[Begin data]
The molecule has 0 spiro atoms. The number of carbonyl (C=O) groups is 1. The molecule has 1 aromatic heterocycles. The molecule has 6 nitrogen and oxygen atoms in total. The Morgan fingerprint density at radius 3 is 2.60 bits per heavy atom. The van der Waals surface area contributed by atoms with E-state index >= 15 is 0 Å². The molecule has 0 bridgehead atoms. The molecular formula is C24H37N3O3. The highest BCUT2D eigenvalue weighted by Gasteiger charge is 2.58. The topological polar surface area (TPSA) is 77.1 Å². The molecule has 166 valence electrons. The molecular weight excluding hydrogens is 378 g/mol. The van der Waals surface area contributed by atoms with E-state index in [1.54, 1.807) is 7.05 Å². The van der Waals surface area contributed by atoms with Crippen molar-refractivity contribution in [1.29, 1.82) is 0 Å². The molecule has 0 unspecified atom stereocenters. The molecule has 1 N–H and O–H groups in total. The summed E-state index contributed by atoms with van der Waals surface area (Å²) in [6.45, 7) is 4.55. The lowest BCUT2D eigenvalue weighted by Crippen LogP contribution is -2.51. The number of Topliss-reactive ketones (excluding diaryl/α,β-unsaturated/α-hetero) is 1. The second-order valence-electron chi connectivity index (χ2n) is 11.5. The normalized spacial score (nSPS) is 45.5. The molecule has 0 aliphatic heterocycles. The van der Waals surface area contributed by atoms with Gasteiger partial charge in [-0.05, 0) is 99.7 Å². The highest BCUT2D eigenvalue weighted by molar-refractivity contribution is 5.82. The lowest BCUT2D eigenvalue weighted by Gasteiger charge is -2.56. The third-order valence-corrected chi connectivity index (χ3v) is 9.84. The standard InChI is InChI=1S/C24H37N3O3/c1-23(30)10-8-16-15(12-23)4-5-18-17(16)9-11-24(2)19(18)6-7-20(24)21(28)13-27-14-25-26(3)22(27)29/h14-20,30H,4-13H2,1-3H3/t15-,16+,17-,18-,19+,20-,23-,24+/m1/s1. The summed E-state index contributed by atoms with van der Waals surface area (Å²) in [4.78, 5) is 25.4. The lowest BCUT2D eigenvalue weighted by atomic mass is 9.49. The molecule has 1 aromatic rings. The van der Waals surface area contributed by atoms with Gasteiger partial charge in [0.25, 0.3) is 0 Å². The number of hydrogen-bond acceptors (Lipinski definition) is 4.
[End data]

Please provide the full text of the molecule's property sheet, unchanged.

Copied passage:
The molecule has 0 spiro atoms. The number of carbonyl (C=O) groups is 1. The molecule has 1 aromatic heterocycles. The molecule has 6 nitrogen and oxygen atoms in total. The Morgan fingerprint density at radius 3 is 2.60 bits per heavy atom. The van der Waals surface area contributed by atoms with E-state index >= 15 is 0 Å². The molecule has 0 bridgehead atoms. The molecular formula is C24H37N3O3. The highest BCUT2D eigenvalue weighted by Gasteiger charge is 2.58. The topological polar surface area (TPSA) is 77.1 Å². The molecule has 166 valence electrons. The molecular weight excluding hydrogens is 378 g/mol. The van der Waals surface area contributed by atoms with E-state index in [1.54, 1.807) is 7.05 Å². The van der Waals surface area contributed by atoms with Crippen molar-refractivity contribution in [1.29, 1.82) is 0 Å². The molecule has 0 unspecified atom stereocenters. The molecule has 1 N–H and O–H groups in total. The summed E-state index contributed by atoms with van der Waals surface area (Å²) in [6.45, 7) is 4.55. The lowest BCUT2D eigenvalue weighted by Crippen LogP contribution is -2.51. The number of Topliss-reactive ketones (excluding diaryl/α,β-unsaturated/α-hetero) is 1. The second-order valence-electron chi connectivity index (χ2n) is 11.5. The normalized spacial score (nSPS) is 45.5. The molecule has 0 aliphatic heterocycles. The van der Waals surface area contributed by atoms with Gasteiger partial charge in [-0.05, 0) is 99.7 Å². The highest BCUT2D eigenvalue weighted by molar-refractivity contribution is 5.82. The lowest BCUT2D eigenvalue weighted by Gasteiger charge is -2.56. The third-order valence-corrected chi connectivity index (χ3v) is 9.84. The standard InChI is InChI=1S/C24H37N3O3/c1-23(30)10-8-16-15(12-23)4-5-18-17(16)9-11-24(2)19(18)6-7-20(24)21(28)13-27-14-25-26(3)22(27)29/h14-20,30H,4-13H2,1-3H3/t15-,16+,17-,18-,19+,20-,23-,24+/m1/s1. The summed E-state index contributed by atoms with van der Waals surface area (Å²) in [4.78, 5) is 25.4. The lowest BCUT2D eigenvalue weighted by atomic mass is 9.49. The molecule has 1 aromatic rings. The van der Waals surface area contributed by atoms with Gasteiger partial charge in [0.25, 0.3) is 0 Å². The number of hydrogen-bond acceptors (Lipinski definition) is 4.